Career Woman

5 Tips to be more confident in the workplace


There is an old saying when working for a company, that ‘the boss is always right’. But, what if this was wrong? What if you can have full confidence in you and your abilities in the workplace, no matter if it’s wrong or right?

When you think for a few minutes, you can say with ease that in this complex world it’s not possible to always be right. Think about everything that goes into managing a company; marketing, sales, accounts, etc. You simply can’t know everything and make the “best” decision all the time.

  1. Be aware of people’s projections

Your boss decides your goals, perhaps most of the time without you. What does this produce for you? How can you do everything you want to reach your goals this year? Does this produce confidence in you? Even if we need to be challenged. What if your boss’s goals were just his or her projections on you? The projection of what they think you can do or be, and what you can become if you were not this person.

Tip 1: In this situation, ask the question: “who does this belong to?” This gives you the opportunity to choose. Is this my projection or someone else’s? Acknowledging when this is a colleague or a superior’s projection on you will give you the confidence to make your goals be known and heard, not just theirs. Acknowledging where your values, goals and projections differ to someone else’s in your workplace, and where there’s similarities, will allow you to come to a compromise, without upset or resentment.

  1. Stop striving for perfection

Are you a perfectionist in your work? We have all heard the saying, “perfection is the enemy of good”. Yet many of us still strive for it.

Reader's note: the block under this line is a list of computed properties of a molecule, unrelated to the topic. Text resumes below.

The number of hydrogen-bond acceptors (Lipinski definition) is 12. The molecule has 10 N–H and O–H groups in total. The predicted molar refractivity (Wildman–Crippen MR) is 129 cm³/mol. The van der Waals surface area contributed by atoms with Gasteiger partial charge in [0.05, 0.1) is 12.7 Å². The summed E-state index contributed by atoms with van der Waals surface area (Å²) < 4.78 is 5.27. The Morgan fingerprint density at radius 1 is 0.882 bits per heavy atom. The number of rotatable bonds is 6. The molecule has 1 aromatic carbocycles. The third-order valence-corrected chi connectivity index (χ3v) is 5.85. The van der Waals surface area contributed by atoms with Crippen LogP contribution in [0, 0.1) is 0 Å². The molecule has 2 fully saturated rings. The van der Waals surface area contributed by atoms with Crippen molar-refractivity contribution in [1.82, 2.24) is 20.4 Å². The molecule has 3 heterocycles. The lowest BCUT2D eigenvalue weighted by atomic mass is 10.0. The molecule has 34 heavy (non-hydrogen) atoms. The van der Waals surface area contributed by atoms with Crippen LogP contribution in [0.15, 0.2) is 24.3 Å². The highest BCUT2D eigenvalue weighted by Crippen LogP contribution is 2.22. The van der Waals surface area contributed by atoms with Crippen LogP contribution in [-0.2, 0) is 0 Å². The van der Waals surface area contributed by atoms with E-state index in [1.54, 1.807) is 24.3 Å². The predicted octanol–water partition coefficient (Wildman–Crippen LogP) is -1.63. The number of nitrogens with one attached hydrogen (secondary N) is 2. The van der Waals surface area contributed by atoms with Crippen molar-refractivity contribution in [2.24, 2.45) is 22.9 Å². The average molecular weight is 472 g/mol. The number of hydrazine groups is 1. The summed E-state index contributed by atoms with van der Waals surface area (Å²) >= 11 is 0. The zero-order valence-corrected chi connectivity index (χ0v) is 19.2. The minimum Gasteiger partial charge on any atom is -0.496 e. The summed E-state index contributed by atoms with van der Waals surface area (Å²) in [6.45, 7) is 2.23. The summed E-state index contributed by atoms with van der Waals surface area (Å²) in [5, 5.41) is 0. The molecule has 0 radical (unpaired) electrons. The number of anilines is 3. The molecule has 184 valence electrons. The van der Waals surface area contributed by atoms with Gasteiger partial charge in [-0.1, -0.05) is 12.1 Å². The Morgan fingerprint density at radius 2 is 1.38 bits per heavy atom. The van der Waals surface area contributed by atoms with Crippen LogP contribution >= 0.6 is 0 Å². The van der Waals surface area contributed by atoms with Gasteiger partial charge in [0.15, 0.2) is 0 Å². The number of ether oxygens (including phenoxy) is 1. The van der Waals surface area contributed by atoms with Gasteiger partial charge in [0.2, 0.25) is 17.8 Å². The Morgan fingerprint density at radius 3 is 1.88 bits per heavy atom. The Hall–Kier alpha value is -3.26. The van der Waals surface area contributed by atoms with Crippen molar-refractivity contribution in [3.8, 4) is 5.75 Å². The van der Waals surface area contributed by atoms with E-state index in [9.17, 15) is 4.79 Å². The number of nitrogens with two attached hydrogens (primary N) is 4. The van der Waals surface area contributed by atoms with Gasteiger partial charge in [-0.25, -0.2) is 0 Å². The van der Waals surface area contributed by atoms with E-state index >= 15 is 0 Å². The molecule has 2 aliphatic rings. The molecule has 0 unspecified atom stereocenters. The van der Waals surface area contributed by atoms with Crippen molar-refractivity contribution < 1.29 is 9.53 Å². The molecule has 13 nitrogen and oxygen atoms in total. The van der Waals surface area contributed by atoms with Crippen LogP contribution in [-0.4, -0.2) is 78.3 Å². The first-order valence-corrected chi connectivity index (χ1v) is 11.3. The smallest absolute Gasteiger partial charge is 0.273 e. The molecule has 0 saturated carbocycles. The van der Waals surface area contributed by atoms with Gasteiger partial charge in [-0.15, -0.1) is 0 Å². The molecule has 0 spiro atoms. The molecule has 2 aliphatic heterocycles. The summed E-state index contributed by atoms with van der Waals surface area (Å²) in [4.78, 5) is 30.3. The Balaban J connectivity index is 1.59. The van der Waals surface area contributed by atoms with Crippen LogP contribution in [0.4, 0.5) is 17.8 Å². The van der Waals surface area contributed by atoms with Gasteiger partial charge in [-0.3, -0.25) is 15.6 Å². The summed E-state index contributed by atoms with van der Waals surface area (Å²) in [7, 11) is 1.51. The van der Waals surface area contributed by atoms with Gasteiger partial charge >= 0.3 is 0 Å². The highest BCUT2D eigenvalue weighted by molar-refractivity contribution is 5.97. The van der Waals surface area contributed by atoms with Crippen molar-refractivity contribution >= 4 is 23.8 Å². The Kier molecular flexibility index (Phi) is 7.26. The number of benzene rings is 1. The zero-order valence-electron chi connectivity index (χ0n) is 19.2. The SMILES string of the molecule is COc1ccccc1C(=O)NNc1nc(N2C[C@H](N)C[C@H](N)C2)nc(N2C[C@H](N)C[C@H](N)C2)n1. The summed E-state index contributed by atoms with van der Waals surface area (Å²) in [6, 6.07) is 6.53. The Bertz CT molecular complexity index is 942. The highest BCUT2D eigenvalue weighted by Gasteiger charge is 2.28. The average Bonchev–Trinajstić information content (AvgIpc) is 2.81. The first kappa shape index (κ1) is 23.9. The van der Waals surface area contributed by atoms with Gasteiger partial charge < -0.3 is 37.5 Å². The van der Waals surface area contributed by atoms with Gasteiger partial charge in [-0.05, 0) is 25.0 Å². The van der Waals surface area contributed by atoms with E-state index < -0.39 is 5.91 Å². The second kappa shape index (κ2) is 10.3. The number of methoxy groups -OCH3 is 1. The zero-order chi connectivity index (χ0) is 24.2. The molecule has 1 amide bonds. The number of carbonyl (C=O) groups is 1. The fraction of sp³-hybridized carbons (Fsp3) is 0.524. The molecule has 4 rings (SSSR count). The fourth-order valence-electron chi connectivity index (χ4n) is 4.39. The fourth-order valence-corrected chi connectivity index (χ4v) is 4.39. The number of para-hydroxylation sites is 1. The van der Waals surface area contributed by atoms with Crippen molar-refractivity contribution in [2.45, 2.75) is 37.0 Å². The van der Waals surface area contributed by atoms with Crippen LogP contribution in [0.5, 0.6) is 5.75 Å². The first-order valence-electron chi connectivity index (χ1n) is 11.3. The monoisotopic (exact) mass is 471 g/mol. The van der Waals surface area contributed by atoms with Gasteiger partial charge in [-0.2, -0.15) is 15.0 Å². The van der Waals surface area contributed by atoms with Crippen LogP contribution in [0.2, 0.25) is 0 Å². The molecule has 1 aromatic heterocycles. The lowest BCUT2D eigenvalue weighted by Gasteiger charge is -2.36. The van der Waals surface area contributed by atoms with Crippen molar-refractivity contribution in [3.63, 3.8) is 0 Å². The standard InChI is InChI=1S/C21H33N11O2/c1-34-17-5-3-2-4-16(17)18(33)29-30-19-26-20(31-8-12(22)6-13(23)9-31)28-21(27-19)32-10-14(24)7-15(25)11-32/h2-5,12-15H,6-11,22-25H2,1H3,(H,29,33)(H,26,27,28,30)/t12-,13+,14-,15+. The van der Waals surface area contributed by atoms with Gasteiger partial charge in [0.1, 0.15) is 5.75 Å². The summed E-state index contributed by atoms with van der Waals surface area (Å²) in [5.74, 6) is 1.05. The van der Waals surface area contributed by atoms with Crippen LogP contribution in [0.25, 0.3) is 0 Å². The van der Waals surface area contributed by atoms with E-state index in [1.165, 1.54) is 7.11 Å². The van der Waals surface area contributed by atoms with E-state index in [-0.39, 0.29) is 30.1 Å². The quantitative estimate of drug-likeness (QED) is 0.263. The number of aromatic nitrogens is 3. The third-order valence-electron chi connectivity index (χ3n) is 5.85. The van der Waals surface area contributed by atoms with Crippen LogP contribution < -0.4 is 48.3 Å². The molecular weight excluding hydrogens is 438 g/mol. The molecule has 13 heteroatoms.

Constantly trying to be perfect is a judgment that creates a separation in you and with your life and your work.

Tip 2: What if you could embrace your strengths and your weaknesses? What if you stop viewing mistakes and failures as a bad thing? Remove the need to be perfect, and focus on being you instead. Embracing the not-so perfect, letting go and having fun and enjoying work, will give you more opportunities to learn, grow and succeed. And you’ll be more likely to achieve that goal you’ve been striving for, such as a promotion, pay rise or pulling off a great presentation in front of your superiors.

  1. Give up people pleasing

We’re all guilty of people pleasing but the urge to please can sometimes drain you to the point where you become less productive, less confident and less happy.

When you are a pleaser, people know it, and they tend to ask more and more from you. And you fulfill those favors, so they ask for more. But by putting others before yourself, you are telling them that your time, needs and wants aren’t valuable. If you don’t value yourself, how will others value you, particularly in the workplace? This lack of value through constant people pleasing can mean missing out on opportunities to be paid your worth or getting a promotion you deserve.